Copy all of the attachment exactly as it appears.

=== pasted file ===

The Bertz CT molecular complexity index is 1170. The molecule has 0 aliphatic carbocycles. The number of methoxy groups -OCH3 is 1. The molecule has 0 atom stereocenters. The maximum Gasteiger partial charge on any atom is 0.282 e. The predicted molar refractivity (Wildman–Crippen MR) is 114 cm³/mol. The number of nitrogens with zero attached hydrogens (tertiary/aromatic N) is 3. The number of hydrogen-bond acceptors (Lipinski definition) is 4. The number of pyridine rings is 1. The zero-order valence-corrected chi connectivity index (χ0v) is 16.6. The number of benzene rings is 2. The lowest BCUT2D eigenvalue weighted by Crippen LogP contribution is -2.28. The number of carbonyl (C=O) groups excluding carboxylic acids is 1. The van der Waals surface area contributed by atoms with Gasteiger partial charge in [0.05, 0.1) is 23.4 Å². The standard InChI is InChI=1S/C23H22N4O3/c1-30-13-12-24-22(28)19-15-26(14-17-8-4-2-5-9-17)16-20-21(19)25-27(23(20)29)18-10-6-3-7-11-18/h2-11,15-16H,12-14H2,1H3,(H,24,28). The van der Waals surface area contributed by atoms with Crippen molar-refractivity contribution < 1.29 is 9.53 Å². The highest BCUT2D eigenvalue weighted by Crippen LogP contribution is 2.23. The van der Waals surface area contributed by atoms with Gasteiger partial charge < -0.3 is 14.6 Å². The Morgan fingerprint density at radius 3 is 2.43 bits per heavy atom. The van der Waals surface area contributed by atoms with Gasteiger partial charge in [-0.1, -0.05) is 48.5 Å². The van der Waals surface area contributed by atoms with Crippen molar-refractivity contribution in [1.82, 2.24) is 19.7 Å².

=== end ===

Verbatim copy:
The Bertz CT molecular complexity index is 1170. The molecule has 0 aliphatic carbocycles. The number of methoxy groups -OCH3 is 1. The molecule has 0 atom stereocenters. The maximum Gasteiger partial charge on any atom is 0.282 e. The predicted molar refractivity (Wildman–Crippen MR) is 114 cm³/mol. The number of nitrogens with zero attached hydrogens (tertiary/aromatic N) is 3. The number of hydrogen-bond acceptors (Lipinski definition) is 4. The number of pyridine rings is 1. The zero-order valence-corrected chi connectivity index (χ0v) is 16.6. The number of benzene rings is 2. The lowest BCUT2D eigenvalue weighted by Crippen LogP contribution is -2.28. The number of carbonyl (C=O) groups excluding carboxylic acids is 1. The van der Waals surface area contributed by atoms with Gasteiger partial charge in [0.05, 0.1) is 23.4 Å². The standard InChI is InChI=1S/C23H22N4O3/c1-30-13-12-24-22(28)19-15-26(14-17-8-4-2-5-9-17)16-20-21(19)25-27(23(20)29)18-10-6-3-7-11-18/h2-11,15-16H,12-14H2,1H3,(H,24,28). The van der Waals surface area contributed by atoms with Crippen molar-refractivity contribution < 1.29 is 9.53 Å². The highest BCUT2D eigenvalue weighted by Crippen LogP contribution is 2.23. The van der Waals surface area contributed by atoms with Gasteiger partial charge < -0.3 is 14.6 Å². The Morgan fingerprint density at radius 3 is 2.43 bits per heavy atom. The van der Waals surface area contributed by atoms with Gasteiger partial charge in [-0.1, -0.05) is 48.5 Å². The van der Waals surface area contributed by atoms with Crippen molar-refractivity contribution in [1.82, 2.24) is 19.7 Å².